Why Inclusive Language is Important Within the Autism Community
March 25, 2022
Hopebridge Works to Break Down Ableist Language and Foster Inclusion
“Sticks and stones may break my bones, but words will never hurt me,” right? Wrong. Words have meaning. Words matter. While some terminology may fall into a “tom-ay-to or tom-ah-to” category, there are other words that can have a greater impact on those around us.
In the spirit of Autism Awareness, Acceptance and Advocacy Month (A4 Month), we turned to Hopebridge Westlake Center Manager Ashley Clarke to help us break down barriers – along with insensitive and outdated word choices – through language that is inclusive and respectful of the population we serve. Prior to serving in her role as center manager, Ashley started as a Registered Behavior Technician (RBT), as well as led teams as an ABA Trainer and assistant manager, which gives her perspective on this subject from a few different angles and roles.
If you’re interested in learning more about autism spectrum disorder (ASD), as well as others who may differ from you regarding abilities, background, culture, race, gender or in a multitude of other ways, we urge you to read on …
Hopebridge Autism Therapy Centers’ Inclusive Language Guide
Understanding that language is constantly evolving, we put together a guide intended to support others (as well as ourselves!) on our journey to shift terminology to remove bias and stigma. Much of our focus in the guide is around ableism, which is a prejudice against people with disabilities; often an assumption that people with different abilities (or the lack thereof) are defined by them.
It’s important to remember that there is not only one correct way to say something, but if all of us put in the work to educate ourselves, we hope we can better understand each other and enhance our vocabulary to be all-encompassing, whenever possible.
Here are some examples of alternative phrases we can use to be more mindful of our language and make the space around us more inclusive:
“Autistic child” → “Child with autism” This one can be a bit controversial, but at Hopebridge, we prefer to use people-first language when referencing someone diagnosed with autism. Ashley tells us: “We do this because we feel the individual is more than their disability or disorder. In my conversations, I encourage others to use people-first language because they may not know what they’re saying can be offensive to others.” That being said, she also noted that this is how we initially refer to individuals with autism, but opening the dialogue is key. Each individual has their own identity preferences, and some self-advocates prefer identity-first language, so it’s a good idea to ask rather than assume.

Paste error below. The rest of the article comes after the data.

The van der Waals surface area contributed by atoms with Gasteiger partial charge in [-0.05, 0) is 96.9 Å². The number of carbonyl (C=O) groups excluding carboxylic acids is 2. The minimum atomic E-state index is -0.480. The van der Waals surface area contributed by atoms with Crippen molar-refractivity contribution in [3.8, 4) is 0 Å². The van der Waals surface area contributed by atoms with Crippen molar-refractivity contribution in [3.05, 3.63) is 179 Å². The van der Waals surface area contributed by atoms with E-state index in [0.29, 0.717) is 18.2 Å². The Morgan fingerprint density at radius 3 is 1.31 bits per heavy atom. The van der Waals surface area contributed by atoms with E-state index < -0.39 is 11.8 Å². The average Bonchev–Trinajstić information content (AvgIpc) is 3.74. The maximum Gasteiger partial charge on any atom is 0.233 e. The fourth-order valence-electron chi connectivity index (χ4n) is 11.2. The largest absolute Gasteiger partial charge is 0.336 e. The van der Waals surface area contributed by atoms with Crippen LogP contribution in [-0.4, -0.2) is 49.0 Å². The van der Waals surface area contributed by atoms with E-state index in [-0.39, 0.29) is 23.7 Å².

“I’m so ADHD right now.” → “I’m a little distracted.” ADHD is a diagnosis, not a feeling or reason to tease about if the individual is not diagnosed with it. They mean more than a momentary lapse in memory or distraction. The same goes for other medical conditions or mental health disorders (e.g. diabetes, bipolar disorder). While phrases that mention ADHD like this are usually intended to lighten up a situation, it’s best not to joke about them if you do not personally experience them, as they minimize the symptoms of someone who has the diagnosis.
“They’re crazy!” → “What they’re doing looks silly.” Please don’t feel bad if you use this term, as even advocates have the opportunity to learn more. Instead, use it as a moment to educate yourself and update your language! This one is embedded into many people’s vocabulary, but in order to release the stigma around mental illness and mental health, Ashley suggests replacing words like “crazy” and “insane” with other terms like “silly,” “wild” or “outrageous.”